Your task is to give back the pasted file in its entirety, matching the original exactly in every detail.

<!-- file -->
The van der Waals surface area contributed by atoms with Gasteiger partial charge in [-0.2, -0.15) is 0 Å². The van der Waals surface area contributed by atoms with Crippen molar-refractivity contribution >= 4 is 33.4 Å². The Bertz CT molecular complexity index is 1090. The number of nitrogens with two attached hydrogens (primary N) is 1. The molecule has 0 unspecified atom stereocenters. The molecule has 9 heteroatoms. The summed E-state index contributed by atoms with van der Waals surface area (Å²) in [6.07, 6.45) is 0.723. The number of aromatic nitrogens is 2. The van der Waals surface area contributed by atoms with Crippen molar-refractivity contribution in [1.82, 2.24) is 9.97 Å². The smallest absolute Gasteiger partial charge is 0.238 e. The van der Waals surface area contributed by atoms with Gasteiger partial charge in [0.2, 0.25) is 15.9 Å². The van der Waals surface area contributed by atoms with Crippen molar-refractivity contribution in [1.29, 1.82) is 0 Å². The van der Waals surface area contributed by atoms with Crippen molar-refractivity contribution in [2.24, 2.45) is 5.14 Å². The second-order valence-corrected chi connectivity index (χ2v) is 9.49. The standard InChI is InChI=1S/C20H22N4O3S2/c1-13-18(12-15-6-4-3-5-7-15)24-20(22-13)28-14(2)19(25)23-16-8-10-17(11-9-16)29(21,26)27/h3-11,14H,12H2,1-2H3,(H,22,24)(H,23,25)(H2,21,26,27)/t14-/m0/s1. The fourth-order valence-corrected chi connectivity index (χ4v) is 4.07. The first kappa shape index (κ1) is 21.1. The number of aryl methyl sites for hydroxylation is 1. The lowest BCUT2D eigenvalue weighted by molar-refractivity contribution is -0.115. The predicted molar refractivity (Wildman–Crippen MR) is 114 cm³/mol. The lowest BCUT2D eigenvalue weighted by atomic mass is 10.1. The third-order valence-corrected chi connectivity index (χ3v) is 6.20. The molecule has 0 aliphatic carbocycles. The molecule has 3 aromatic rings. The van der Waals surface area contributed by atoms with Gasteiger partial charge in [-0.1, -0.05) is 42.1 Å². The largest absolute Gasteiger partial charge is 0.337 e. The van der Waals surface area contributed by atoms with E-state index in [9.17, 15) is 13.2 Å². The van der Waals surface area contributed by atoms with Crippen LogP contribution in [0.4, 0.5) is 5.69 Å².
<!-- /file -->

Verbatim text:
The van der Waals surface area contributed by atoms with Gasteiger partial charge in [-0.2, -0.15) is 0 Å². The van der Waals surface area contributed by atoms with Crippen molar-refractivity contribution >= 4 is 33.4 Å². The Bertz CT molecular complexity index is 1090. The number of nitrogens with two attached hydrogens (primary N) is 1. The molecule has 0 unspecified atom stereocenters. The molecule has 9 heteroatoms. The summed E-state index contributed by atoms with van der Waals surface area (Å²) in [6.07, 6.45) is 0.723. The number of aromatic nitrogens is 2. The van der Waals surface area contributed by atoms with Crippen molar-refractivity contribution in [1.82, 2.24) is 9.97 Å². The smallest absolute Gasteiger partial charge is 0.238 e. The van der Waals surface area contributed by atoms with Gasteiger partial charge in [0.2, 0.25) is 15.9 Å². The van der Waals surface area contributed by atoms with Crippen molar-refractivity contribution in [1.29, 1.82) is 0 Å². The van der Waals surface area contributed by atoms with Crippen molar-refractivity contribution in [2.24, 2.45) is 5.14 Å². The second-order valence-corrected chi connectivity index (χ2v) is 9.49. The standard InChI is InChI=1S/C20H22N4O3S2/c1-13-18(12-15-6-4-3-5-7-15)24-20(22-13)28-14(2)19(25)23-16-8-10-17(11-9-16)29(21,26)27/h3-11,14H,12H2,1-2H3,(H,22,24)(H,23,25)(H2,21,26,27)/t14-/m0/s1. The fourth-order valence-corrected chi connectivity index (χ4v) is 4.07. The first kappa shape index (κ1) is 21.1. The number of aryl methyl sites for hydroxylation is 1. The lowest BCUT2D eigenvalue weighted by molar-refractivity contribution is -0.115. The predicted molar refractivity (Wildman–Crippen MR) is 114 cm³/mol. The lowest BCUT2D eigenvalue weighted by atomic mass is 10.1. The third-order valence-corrected chi connectivity index (χ3v) is 6.20. The molecule has 0 aliphatic carbocycles. The molecule has 3 aromatic rings. The van der Waals surface area contributed by atoms with Gasteiger partial charge in [-0.1, -0.05) is 42.1 Å². The largest absolute Gasteiger partial charge is 0.337 e. The van der Waals surface area contributed by atoms with E-state index in [9.17, 15) is 13.2 Å². The van der Waals surface area contributed by atoms with Crippen LogP contribution in [0.4, 0.5) is 5.69 Å².